Therapeutic hypothermia, although profoundly neuroprotective, is only effective in 60% of infants affected by neonatal hypoxic-ischemic encephalopathy (HIE). The initial insult in neonatal HIE produces a reduction in the supply of glucose and oxygen to the brain, to levels insufficient to meet the developing brains energetic demands. Thus, we are investigating the metabolic signatures that might distinguish the non-responders from the responders to the hypothermia treatment. While hypothermia appears to ameliorate cell death, the precise molecular events of how and where hypothermia acts on the hypoxic-ischemic biochemical cascade are poorly understood. The cold-inducible RNA binding protein (CIRP) and the RNA binding motif protein 3 (RBM3) and their inducibility in hypothermia have recently generated new interest in the field of neonatal brain injury. While most protein synthesis is suppressed during hypothermia, these are induced, and they mediate a neuroprotective effect. Neuronal hypoxia-inducible factor (HIF) signaling also plays a substantial role in the endogenous protective responses following HI and there is documented evidence of a crosstalk between CIRP and its subunit HIF1α. Using an established murine model of hypoxia-ischemia, we hypothesize that the upregulation of these RNA binding proteins occurs in animals identified as responders to therapeutic hypothermia. We will use hyperpolarized 13-labeled carbon (HP-13C) magnetic resonance spectroscopy (MRS) to determine in real-time the conversion of intravenously administered 13C-labeled pyruvate to lactate in the brain of neonatal mice that have undergone hypoxic-ischemic injury and hypothermia treatment. The acquired metabolomics data will aid in distinguishing between responders and non-responders to the treatment. We will prove our hypothesis in two specific aims: First, by measuring CIRP and RBM3 within 24 h after hypothermia and showing that these proteins are upregulated in the responders as determined by the HP-13C MRS pyruvate to lactate conversion rates and second, by associating the induction of CIRP and RBM3 with the upregulation of HIF1α and the stabilization of its transcript. Elucidation of these novel cold-responsive pathways will lead to new frontiers in the research of therapeutic hypothermia and the treatment of acute brain injury.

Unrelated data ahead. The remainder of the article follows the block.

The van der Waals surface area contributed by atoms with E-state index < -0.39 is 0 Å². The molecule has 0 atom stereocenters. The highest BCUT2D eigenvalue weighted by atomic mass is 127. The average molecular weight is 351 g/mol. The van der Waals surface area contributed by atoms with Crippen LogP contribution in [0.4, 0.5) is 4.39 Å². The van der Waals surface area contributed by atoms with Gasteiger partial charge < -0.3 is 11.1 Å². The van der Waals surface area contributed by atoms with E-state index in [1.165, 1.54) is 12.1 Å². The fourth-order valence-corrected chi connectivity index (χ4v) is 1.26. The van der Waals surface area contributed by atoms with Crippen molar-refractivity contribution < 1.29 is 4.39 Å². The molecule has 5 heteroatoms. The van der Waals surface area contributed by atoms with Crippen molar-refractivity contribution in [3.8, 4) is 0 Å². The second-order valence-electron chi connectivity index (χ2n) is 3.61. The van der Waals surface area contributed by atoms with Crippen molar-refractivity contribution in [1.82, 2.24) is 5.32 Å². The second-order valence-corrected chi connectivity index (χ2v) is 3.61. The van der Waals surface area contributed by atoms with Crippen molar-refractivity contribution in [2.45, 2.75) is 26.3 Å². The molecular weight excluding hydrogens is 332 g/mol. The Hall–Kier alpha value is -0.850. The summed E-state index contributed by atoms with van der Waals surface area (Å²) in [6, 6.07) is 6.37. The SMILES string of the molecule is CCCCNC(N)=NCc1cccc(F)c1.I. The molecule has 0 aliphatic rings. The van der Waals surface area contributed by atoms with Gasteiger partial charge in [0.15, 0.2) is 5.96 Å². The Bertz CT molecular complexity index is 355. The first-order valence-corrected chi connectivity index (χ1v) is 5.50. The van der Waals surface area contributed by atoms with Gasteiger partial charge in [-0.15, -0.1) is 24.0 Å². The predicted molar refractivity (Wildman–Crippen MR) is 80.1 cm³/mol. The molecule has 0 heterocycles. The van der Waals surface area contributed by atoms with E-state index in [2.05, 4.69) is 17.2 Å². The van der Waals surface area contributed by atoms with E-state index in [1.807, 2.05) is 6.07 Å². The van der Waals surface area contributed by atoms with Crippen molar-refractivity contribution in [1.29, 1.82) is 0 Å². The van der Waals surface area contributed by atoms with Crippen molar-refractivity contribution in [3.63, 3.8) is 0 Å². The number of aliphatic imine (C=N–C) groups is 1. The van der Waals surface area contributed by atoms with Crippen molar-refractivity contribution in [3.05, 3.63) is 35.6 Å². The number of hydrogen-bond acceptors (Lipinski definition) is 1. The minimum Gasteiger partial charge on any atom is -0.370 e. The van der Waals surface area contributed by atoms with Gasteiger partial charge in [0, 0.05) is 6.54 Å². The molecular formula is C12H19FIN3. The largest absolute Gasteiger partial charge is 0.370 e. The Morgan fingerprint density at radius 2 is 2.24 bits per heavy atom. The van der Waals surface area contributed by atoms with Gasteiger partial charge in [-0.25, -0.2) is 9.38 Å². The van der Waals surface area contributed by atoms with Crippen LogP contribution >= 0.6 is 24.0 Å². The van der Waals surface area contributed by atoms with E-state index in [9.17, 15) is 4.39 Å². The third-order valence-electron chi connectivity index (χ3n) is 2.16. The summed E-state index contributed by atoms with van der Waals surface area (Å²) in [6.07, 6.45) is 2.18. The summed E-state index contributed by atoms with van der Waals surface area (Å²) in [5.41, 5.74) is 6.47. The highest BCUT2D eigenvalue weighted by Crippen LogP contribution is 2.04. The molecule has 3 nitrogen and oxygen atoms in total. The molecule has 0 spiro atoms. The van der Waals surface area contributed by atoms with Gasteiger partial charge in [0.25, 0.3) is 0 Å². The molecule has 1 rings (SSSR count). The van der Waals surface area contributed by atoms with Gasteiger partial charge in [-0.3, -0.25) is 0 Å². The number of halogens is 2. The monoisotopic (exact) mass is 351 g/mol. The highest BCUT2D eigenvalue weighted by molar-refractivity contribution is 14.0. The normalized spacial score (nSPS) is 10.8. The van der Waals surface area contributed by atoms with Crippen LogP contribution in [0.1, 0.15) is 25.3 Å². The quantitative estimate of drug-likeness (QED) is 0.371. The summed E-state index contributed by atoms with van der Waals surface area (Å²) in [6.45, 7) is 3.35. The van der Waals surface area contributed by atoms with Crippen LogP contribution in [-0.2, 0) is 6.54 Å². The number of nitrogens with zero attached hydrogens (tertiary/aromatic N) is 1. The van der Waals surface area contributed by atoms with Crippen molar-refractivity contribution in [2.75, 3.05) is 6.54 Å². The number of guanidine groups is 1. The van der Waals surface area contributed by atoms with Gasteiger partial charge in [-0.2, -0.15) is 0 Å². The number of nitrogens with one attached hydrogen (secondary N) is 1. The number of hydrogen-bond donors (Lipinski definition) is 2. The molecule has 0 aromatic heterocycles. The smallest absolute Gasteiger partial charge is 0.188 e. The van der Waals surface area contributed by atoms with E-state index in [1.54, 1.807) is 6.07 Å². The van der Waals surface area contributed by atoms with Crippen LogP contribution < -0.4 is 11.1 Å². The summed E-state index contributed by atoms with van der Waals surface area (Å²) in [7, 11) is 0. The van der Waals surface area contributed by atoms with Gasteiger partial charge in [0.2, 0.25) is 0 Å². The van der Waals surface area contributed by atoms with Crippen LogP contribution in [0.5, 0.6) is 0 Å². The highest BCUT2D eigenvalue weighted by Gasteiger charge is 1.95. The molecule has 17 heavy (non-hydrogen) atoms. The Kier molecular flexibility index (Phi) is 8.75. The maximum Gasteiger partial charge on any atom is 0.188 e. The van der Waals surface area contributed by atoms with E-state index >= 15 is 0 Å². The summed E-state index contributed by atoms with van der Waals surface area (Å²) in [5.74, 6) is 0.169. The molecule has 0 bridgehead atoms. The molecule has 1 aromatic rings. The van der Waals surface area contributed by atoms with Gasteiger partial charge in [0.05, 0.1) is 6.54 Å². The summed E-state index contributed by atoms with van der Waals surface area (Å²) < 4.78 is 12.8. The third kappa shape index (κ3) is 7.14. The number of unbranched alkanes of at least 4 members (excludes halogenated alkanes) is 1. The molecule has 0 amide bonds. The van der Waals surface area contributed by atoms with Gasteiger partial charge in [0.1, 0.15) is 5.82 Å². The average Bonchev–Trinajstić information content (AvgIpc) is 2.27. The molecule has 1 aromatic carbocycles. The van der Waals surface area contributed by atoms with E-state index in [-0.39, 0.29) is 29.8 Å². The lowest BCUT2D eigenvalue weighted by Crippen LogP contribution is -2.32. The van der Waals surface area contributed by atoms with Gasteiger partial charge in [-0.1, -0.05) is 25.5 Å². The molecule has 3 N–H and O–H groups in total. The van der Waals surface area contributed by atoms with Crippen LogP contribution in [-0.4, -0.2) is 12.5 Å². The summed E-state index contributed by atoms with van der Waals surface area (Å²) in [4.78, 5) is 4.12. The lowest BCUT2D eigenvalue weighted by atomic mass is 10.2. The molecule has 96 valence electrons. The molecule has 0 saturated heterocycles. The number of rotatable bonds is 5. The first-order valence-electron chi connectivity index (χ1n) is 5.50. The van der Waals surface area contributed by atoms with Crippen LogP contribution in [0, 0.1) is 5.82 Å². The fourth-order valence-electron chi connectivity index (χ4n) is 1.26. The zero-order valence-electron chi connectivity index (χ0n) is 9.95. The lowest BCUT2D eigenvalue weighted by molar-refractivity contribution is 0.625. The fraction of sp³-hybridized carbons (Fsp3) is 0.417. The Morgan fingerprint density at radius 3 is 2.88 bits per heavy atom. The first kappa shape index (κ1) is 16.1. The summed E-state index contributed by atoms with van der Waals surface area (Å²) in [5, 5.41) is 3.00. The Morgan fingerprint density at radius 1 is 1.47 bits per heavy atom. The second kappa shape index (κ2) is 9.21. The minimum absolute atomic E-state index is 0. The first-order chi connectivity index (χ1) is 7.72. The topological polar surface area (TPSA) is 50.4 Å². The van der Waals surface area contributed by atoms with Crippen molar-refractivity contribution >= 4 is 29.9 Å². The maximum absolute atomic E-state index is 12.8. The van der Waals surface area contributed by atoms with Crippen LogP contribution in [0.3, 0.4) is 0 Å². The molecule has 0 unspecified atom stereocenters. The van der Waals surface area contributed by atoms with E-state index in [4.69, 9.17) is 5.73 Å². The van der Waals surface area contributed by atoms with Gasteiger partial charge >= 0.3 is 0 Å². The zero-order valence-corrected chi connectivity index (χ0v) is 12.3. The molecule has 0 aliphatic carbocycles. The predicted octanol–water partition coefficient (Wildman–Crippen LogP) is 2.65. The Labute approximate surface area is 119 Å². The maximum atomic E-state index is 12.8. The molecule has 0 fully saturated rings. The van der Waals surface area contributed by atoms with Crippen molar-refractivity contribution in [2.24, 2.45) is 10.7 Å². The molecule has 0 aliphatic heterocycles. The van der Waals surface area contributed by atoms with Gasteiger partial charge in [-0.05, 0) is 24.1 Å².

|Program type||Postdoctoral Fellowship|
|Effective start/end date||01/01/2020 → 12/31/2021|